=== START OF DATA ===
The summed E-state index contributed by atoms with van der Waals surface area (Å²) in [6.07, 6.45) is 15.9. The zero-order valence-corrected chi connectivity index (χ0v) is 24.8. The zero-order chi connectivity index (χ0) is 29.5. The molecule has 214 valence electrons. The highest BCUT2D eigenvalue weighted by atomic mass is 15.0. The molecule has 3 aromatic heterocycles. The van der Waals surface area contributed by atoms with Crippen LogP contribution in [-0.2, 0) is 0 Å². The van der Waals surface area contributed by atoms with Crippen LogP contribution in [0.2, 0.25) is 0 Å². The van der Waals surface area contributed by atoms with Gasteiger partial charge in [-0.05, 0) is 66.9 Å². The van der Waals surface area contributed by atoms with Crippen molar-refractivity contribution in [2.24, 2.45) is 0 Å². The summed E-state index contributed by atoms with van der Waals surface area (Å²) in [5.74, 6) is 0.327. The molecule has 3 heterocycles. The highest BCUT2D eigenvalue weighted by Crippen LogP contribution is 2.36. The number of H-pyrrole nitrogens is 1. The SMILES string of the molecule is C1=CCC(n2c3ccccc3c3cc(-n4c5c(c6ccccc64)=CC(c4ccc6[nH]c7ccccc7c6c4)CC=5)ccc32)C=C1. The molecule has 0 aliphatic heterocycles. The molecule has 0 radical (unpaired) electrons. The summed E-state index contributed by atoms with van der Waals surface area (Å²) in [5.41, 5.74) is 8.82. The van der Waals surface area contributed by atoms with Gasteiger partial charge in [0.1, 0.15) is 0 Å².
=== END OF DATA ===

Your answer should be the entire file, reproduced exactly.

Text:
The summed E-state index contributed by atoms with van der Waals surface area (Å²) in [6.07, 6.45) is 15.9. The zero-order valence-corrected chi connectivity index (χ0v) is 24.8. The zero-order chi connectivity index (χ0) is 29.5. The molecule has 214 valence electrons. The highest BCUT2D eigenvalue weighted by atomic mass is 15.0. The molecule has 3 aromatic heterocycles. The van der Waals surface area contributed by atoms with Crippen LogP contribution in [-0.2, 0) is 0 Å². The van der Waals surface area contributed by atoms with Crippen LogP contribution in [0.2, 0.25) is 0 Å². The van der Waals surface area contributed by atoms with Gasteiger partial charge in [-0.05, 0) is 66.9 Å². The van der Waals surface area contributed by atoms with Crippen molar-refractivity contribution in [2.24, 2.45) is 0 Å². The summed E-state index contributed by atoms with van der Waals surface area (Å²) in [5.74, 6) is 0.327. The molecule has 3 heterocycles. The highest BCUT2D eigenvalue weighted by Crippen LogP contribution is 2.36. The number of H-pyrrole nitrogens is 1. The SMILES string of the molecule is C1=CCC(n2c3ccccc3c3cc(-n4c5c(c6ccccc64)=CC(c4ccc6[nH]c7ccccc7c6c4)CC=5)ccc32)C=C1. The molecule has 0 aliphatic heterocycles. The molecule has 0 radical (unpaired) electrons. The summed E-state index contributed by atoms with van der Waals surface area (Å²) in [5.41, 5.74) is 8.82. The van der Waals surface area contributed by atoms with Gasteiger partial charge in [0.1, 0.15) is 0 Å².